Shabbat dinner was an event at my parents home. Any given Friday could mean more than a dozen people at the table. My mother, Marsha was a consummate host, my father, Sylvain was a wild man and often dressed for dinner in a djelleba. He had a passion for cooking would spend all day making couscous, boulettes and dozens of kemia salads. Some poor soul would then have to clean every dish, fork, spoon, pot, and pan in the house. It was always worth it. Dinners were loud and entertaining, filled with exotic food and music.
Following in our father’s footsteps my sister and I would often greet dinner guests dressed as Gypsies. After dinner she and I would gather all of the children and sometimes adults and put on elaborate performances for the guests. These evenings left a lifelong impression on me.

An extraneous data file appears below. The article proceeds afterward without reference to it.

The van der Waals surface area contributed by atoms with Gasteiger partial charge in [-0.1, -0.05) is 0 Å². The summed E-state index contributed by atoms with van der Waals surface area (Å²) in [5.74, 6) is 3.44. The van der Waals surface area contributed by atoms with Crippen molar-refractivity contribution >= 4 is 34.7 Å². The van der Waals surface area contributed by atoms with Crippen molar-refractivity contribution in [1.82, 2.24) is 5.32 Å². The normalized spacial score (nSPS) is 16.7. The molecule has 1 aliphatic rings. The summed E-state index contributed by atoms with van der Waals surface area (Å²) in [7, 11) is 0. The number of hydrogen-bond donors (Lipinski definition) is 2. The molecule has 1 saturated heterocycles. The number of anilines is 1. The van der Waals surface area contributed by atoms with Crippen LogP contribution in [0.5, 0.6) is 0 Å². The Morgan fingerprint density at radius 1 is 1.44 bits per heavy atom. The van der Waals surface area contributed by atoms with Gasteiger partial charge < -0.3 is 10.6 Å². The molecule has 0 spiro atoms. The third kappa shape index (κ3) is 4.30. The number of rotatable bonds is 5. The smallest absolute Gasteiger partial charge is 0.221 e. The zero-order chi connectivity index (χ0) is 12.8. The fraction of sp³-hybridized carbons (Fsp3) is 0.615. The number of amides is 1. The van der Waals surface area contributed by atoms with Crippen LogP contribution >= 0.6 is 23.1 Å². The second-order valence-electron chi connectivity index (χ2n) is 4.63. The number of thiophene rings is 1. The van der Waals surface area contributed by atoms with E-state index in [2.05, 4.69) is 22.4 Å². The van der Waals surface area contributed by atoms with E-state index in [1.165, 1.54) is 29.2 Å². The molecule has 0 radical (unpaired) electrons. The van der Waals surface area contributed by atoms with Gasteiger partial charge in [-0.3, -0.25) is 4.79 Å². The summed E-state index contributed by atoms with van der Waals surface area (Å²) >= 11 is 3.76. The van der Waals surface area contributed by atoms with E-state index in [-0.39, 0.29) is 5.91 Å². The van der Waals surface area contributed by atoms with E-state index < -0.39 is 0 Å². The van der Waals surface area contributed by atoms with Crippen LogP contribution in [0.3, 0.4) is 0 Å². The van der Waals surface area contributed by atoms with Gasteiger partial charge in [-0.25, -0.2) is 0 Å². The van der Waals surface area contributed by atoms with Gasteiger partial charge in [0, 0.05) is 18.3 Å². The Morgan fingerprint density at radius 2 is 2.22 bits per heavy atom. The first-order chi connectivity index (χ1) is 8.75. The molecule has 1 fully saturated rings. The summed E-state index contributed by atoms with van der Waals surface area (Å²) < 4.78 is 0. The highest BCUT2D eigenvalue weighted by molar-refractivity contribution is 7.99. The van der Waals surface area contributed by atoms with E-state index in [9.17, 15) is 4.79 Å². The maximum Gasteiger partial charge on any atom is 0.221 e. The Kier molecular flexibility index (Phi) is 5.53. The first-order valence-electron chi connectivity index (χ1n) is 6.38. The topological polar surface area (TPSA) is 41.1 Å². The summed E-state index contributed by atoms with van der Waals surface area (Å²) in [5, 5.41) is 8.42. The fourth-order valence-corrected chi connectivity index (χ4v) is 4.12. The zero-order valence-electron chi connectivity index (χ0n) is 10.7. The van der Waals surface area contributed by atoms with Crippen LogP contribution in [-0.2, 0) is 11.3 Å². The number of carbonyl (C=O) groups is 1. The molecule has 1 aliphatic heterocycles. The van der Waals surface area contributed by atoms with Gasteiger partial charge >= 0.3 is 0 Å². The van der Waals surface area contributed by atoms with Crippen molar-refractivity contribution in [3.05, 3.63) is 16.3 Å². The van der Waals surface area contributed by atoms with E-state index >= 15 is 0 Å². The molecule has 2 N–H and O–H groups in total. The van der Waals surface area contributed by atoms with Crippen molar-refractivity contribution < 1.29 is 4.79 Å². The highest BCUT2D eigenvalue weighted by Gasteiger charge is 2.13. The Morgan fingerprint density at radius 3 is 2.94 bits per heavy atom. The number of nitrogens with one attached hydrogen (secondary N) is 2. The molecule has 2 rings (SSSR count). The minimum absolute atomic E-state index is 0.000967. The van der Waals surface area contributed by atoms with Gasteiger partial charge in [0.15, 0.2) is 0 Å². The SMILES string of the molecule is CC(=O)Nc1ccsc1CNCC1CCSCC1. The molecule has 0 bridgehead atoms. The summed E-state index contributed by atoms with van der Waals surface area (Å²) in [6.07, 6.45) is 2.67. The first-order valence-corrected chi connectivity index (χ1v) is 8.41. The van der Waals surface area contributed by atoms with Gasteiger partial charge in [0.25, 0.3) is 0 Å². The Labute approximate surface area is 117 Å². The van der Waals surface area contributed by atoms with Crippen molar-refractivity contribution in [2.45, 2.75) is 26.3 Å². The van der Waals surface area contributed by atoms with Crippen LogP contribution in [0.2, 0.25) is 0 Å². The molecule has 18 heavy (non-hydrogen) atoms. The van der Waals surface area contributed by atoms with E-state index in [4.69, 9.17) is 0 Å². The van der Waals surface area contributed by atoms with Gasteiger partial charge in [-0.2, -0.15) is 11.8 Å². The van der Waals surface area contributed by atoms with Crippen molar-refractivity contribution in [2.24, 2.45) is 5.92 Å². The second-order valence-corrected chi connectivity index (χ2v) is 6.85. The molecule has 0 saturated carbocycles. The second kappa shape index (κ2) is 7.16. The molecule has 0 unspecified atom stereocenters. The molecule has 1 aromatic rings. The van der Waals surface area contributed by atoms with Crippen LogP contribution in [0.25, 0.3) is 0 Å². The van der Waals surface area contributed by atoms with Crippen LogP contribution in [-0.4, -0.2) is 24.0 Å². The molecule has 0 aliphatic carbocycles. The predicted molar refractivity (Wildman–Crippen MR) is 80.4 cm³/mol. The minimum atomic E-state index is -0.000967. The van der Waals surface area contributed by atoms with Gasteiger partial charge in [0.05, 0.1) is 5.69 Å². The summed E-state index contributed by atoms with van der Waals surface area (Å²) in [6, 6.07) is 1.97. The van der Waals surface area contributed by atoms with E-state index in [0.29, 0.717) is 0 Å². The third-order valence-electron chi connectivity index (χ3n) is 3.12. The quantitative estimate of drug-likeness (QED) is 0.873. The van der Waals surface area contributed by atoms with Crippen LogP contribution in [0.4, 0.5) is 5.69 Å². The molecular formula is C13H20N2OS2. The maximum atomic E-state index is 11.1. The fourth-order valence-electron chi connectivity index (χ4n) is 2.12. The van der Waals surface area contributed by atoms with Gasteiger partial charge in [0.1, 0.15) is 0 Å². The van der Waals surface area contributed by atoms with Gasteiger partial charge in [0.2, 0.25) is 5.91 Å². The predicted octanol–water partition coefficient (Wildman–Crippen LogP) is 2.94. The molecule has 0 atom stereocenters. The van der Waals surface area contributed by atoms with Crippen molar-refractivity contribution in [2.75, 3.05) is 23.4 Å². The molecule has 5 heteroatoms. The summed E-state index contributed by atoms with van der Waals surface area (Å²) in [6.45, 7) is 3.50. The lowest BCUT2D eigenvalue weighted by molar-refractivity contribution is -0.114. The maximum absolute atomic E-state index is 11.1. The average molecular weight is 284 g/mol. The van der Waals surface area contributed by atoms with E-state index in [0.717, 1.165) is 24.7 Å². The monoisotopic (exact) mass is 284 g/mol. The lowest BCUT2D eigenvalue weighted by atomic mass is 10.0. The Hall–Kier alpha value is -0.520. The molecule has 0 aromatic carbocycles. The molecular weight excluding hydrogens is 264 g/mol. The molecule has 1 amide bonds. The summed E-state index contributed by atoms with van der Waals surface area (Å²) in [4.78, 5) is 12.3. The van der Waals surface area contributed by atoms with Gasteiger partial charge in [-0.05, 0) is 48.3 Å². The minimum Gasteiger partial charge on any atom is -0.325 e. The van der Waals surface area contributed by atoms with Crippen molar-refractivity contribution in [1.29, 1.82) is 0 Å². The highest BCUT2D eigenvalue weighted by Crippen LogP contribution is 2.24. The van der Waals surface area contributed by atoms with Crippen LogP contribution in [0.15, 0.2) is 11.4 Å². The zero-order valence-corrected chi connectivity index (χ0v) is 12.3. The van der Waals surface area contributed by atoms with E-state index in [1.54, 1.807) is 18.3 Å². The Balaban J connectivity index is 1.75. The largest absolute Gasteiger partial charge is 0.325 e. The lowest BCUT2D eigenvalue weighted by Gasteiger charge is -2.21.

As I got older I felt a need to reconnect with my past by finding a way to revitalize the traditions we shared as a family. These traditions are both personal and cultural.
Sharing food is one of the most genuine forms of cultural exchange. Gathered at the dinner table, we reminisce, share stories, and engage with one another. I now host a series of Pop Up Shabbat dinners. The dinners are open to everyone regardless of religious or cultural background. The goal of each dinner is to promote the idea that food can be an instrument through which traditions of all types can be shared, revived, and honored. Each dinner is a thoughtful combination of dishes, accompanied by an exhibition of photographs and ephemera, all set to a soundtrack of the music that might have once filled the dining room of my parent’s home. The food, photographs, and music help me to tell my story to the audience.
Private dinners are also available upon request.